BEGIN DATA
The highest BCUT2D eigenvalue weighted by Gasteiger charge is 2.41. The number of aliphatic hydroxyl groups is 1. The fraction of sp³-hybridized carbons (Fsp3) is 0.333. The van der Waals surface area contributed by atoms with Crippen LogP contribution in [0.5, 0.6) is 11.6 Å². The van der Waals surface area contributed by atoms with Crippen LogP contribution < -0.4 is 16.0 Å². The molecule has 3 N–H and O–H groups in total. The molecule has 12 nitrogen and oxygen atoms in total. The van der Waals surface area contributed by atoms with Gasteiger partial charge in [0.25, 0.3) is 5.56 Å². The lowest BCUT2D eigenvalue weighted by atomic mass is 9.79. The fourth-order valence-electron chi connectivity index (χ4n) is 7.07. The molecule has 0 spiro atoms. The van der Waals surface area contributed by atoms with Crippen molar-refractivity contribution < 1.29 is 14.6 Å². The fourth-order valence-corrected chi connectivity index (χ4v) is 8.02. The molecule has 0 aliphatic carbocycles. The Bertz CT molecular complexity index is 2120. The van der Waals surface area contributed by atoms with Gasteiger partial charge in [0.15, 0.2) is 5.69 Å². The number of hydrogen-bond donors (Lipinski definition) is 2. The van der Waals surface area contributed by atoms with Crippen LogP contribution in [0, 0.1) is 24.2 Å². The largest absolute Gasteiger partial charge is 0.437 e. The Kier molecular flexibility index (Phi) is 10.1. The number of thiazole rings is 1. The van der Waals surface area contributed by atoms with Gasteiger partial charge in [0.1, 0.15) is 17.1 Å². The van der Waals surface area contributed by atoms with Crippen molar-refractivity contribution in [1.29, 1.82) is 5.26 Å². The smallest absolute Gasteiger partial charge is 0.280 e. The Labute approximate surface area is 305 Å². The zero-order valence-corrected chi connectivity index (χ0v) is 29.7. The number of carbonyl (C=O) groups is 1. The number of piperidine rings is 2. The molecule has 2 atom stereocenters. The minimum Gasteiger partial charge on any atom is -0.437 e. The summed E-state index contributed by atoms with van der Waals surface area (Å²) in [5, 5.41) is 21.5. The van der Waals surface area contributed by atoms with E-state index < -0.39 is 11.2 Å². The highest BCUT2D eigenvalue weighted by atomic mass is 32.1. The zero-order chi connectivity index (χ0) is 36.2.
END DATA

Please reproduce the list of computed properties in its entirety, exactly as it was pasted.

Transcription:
The highest BCUT2D eigenvalue weighted by Gasteiger charge is 2.41. The number of aliphatic hydroxyl groups is 1. The fraction of sp³-hybridized carbons (Fsp3) is 0.333. The van der Waals surface area contributed by atoms with Crippen LogP contribution in [0.5, 0.6) is 11.6 Å². The van der Waals surface area contributed by atoms with Crippen LogP contribution < -0.4 is 16.0 Å². The molecule has 3 N–H and O–H groups in total. The molecule has 12 nitrogen and oxygen atoms in total. The van der Waals surface area contributed by atoms with Gasteiger partial charge in [0.25, 0.3) is 5.56 Å². The lowest BCUT2D eigenvalue weighted by atomic mass is 9.79. The fourth-order valence-electron chi connectivity index (χ4n) is 7.07. The molecule has 0 spiro atoms. The van der Waals surface area contributed by atoms with Crippen molar-refractivity contribution < 1.29 is 14.6 Å². The fourth-order valence-corrected chi connectivity index (χ4v) is 8.02. The molecule has 0 aliphatic carbocycles. The Bertz CT molecular complexity index is 2120. The van der Waals surface area contributed by atoms with Gasteiger partial charge in [0.15, 0.2) is 5.69 Å². The number of hydrogen-bond donors (Lipinski definition) is 2. The van der Waals surface area contributed by atoms with Crippen LogP contribution in [0, 0.1) is 24.2 Å². The largest absolute Gasteiger partial charge is 0.437 e. The Kier molecular flexibility index (Phi) is 10.1. The number of thiazole rings is 1. The van der Waals surface area contributed by atoms with Gasteiger partial charge in [0.1, 0.15) is 17.1 Å². The van der Waals surface area contributed by atoms with Crippen molar-refractivity contribution in [1.29, 1.82) is 5.26 Å². The smallest absolute Gasteiger partial charge is 0.280 e. The Labute approximate surface area is 305 Å². The zero-order valence-corrected chi connectivity index (χ0v) is 29.7. The number of carbonyl (C=O) groups is 1. The number of piperidine rings is 2. The molecule has 2 atom stereocenters. The minimum Gasteiger partial charge on any atom is -0.437 e. The summed E-state index contributed by atoms with van der Waals surface area (Å²) in [5, 5.41) is 21.5. The van der Waals surface area contributed by atoms with E-state index < -0.39 is 11.2 Å². The highest BCUT2D eigenvalue weighted by atomic mass is 32.1. The zero-order chi connectivity index (χ0) is 36.2.